Abu Ghraib Investigation: Army report faults some military intelligence personnel
Iraq-USA, Politics, 8/26/2004
The U.S. Army general investigating military intelligence abuses at the Abu Ghraib prison near Baghdad in late 2003 says there were 44 instances of detainee abuse that could generate criminal charges.
At a Pentagon briefing yesterday, General Paul Kern said there was no single cause for the prisoner abuse. He said the three common factors that led to the abuse were individual misconduct, a lack of discipline and a lack of leadership.
"We discovered serious misconduct and a loss of moral values," Kern said of some intelligence interrogations.
The Fay Report, which is named for Major General George Fay who conducted the massive investigation, focuses on abuses of detainees that occurred when they were interrogated by military intelligence soldiers and civilian interrogators. This report does not include an investigation of abuses caused by seven U.S. military police guards, who have already been charged by the Army with abuse of prisoners.
But Kern also said the highly unstable situation in Iraq following the fall of the Hussein regime served to distract the most senior military leadership from realizing there was a problem sooner.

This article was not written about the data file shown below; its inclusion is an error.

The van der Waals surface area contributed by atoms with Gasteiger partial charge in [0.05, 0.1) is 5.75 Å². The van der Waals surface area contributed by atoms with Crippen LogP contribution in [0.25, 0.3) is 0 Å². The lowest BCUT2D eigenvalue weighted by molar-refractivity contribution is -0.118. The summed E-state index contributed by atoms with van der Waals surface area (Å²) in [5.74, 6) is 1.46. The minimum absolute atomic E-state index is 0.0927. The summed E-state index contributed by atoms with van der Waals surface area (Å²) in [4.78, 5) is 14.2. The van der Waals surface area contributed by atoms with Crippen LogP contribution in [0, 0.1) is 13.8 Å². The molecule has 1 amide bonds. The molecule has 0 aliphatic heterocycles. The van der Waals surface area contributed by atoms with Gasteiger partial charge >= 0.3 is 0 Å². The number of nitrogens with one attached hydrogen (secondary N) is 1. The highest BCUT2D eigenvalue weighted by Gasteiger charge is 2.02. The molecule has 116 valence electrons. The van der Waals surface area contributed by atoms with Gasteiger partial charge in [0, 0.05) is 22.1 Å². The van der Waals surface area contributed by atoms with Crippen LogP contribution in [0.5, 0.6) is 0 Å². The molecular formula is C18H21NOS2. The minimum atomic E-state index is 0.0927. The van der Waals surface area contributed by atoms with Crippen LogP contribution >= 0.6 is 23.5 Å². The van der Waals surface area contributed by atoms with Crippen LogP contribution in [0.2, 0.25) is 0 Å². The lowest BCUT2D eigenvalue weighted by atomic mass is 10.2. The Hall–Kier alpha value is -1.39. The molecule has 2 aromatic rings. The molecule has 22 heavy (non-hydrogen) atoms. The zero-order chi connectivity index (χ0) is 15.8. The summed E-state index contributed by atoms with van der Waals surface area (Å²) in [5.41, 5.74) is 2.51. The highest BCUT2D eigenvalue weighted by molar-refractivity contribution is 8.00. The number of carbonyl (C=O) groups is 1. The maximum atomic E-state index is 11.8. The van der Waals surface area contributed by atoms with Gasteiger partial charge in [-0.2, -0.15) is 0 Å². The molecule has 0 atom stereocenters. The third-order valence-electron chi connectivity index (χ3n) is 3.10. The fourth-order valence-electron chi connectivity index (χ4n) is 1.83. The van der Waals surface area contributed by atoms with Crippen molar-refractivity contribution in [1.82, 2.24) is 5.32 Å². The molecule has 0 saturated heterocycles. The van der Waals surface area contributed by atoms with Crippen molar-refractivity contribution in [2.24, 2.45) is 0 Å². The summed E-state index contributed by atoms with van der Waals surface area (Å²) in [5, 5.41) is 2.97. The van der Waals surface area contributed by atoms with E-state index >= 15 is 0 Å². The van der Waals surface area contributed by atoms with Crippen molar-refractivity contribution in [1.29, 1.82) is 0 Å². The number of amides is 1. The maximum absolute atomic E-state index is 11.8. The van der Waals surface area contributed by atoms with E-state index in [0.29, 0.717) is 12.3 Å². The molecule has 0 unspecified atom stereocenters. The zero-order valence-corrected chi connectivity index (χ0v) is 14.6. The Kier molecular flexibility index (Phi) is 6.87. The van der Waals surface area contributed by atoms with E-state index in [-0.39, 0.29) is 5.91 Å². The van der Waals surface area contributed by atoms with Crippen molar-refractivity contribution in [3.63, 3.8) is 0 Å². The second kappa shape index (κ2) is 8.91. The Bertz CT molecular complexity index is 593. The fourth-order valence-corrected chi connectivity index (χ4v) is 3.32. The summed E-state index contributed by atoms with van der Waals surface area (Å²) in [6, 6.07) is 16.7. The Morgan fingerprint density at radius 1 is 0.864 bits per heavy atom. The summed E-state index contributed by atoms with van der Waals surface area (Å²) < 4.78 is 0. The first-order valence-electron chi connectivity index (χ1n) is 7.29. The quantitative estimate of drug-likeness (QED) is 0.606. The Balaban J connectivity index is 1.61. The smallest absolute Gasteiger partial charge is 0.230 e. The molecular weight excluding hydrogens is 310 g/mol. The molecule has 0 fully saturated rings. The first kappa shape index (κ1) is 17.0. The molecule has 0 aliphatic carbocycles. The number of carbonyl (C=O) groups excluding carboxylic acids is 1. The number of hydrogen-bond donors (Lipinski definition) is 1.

Kern said 29 military intelligence soldiers and six civil intelligence contractors were involved in the abuse cases, directly or indirectly, by failing to report instances of abuse. He said the soldiers will be dealt with through their respective commands consistent with military justice, and the civilian contractors will be dealt with by the U.S. Justice Department. Kern said his investigating team had no authority to try those accused.
In addition, Kern said there were eight "ghost detainee" cases found in the investigation, and those cases will be turned over to the Defense Department Inspector General and the respective agency inspector generals for civilians involved in the abuse cases. Ghost detainees were prisoners held without formal notification to observers from the International Committee of the Red Cross.
The Abu Ghraib prison -- formally known as the Baghdad Central Correctional Facility -- was actually operated by both Iraqi authorities and U.S. soldiers, Kern said. The prison, built by the Hussein regime, was designed to hold 12,000 prisoners. In the course of the U.S.-led campaign to oust Hussein, much of the prison was destroyed, he said.
The report produced by Lieutenant General Anthony Jones and Major General Fay came one day after a report from a review panel led by former Defense Secretary James Schlesinger indicated that senior leadership in the Pentagon bore some responsibility for the detainee abuses.
The internal Fay Report, made public August 25, focuses on the activities of the 205th Military Intelligence Brigade at the prison, and actions by some military police soldiers in the 800th Military Police Brigade, which was responsible for operating the prison.
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